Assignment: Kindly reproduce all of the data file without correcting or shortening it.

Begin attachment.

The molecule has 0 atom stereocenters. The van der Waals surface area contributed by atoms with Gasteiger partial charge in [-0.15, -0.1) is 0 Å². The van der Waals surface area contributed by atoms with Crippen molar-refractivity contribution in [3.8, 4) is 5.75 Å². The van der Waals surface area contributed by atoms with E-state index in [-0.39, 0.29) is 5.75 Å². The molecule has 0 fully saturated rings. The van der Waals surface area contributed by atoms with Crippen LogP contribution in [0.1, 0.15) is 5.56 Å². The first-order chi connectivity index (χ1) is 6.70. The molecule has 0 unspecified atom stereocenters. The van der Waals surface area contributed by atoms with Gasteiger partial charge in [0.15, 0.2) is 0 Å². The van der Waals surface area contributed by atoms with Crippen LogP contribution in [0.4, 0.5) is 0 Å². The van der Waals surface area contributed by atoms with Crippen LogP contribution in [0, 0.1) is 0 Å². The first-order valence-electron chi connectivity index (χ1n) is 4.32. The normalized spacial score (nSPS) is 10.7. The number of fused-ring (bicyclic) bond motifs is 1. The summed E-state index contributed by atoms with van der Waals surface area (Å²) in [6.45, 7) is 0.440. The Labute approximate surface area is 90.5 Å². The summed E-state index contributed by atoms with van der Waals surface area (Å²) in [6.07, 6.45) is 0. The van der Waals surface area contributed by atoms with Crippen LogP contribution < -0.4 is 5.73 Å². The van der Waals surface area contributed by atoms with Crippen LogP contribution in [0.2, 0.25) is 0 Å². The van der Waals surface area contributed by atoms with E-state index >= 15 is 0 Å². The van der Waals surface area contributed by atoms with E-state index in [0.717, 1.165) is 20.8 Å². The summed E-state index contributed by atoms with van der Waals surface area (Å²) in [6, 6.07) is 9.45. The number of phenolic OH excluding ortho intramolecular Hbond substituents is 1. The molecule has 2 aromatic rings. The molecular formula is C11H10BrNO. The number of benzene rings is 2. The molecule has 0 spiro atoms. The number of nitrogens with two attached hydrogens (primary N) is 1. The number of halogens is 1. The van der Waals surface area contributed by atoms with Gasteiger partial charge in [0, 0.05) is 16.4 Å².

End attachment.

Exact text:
The molecule has 0 atom stereocenters. The van der Waals surface area contributed by atoms with Gasteiger partial charge in [-0.15, -0.1) is 0 Å². The van der Waals surface area contributed by atoms with Crippen molar-refractivity contribution in [3.8, 4) is 5.75 Å². The van der Waals surface area contributed by atoms with E-state index in [-0.39, 0.29) is 5.75 Å². The molecule has 0 fully saturated rings. The van der Waals surface area contributed by atoms with Crippen LogP contribution in [0.1, 0.15) is 5.56 Å². The first-order chi connectivity index (χ1) is 6.70. The molecule has 0 unspecified atom stereocenters. The van der Waals surface area contributed by atoms with Gasteiger partial charge in [0.15, 0.2) is 0 Å². The van der Waals surface area contributed by atoms with Crippen LogP contribution in [0.4, 0.5) is 0 Å². The van der Waals surface area contributed by atoms with Crippen LogP contribution in [0, 0.1) is 0 Å². The first-order valence-electron chi connectivity index (χ1n) is 4.32. The normalized spacial score (nSPS) is 10.7. The number of fused-ring (bicyclic) bond motifs is 1. The summed E-state index contributed by atoms with van der Waals surface area (Å²) in [6.45, 7) is 0.440. The Labute approximate surface area is 90.5 Å². The summed E-state index contributed by atoms with van der Waals surface area (Å²) in [6.07, 6.45) is 0. The van der Waals surface area contributed by atoms with Crippen LogP contribution < -0.4 is 5.73 Å². The van der Waals surface area contributed by atoms with Crippen LogP contribution in [0.2, 0.25) is 0 Å². The van der Waals surface area contributed by atoms with E-state index >= 15 is 0 Å². The van der Waals surface area contributed by atoms with E-state index in [0.717, 1.165) is 20.8 Å². The summed E-state index contributed by atoms with van der Waals surface area (Å²) in [6, 6.07) is 9.45. The number of phenolic OH excluding ortho intramolecular Hbond substituents is 1. The molecule has 2 aromatic rings. The molecular formula is C11H10BrNO. The number of benzene rings is 2. The molecule has 0 spiro atoms. The number of nitrogens with two attached hydrogens (primary N) is 1. The number of halogens is 1. The van der Waals surface area contributed by atoms with Gasteiger partial charge in [0, 0.05) is 16.4 Å².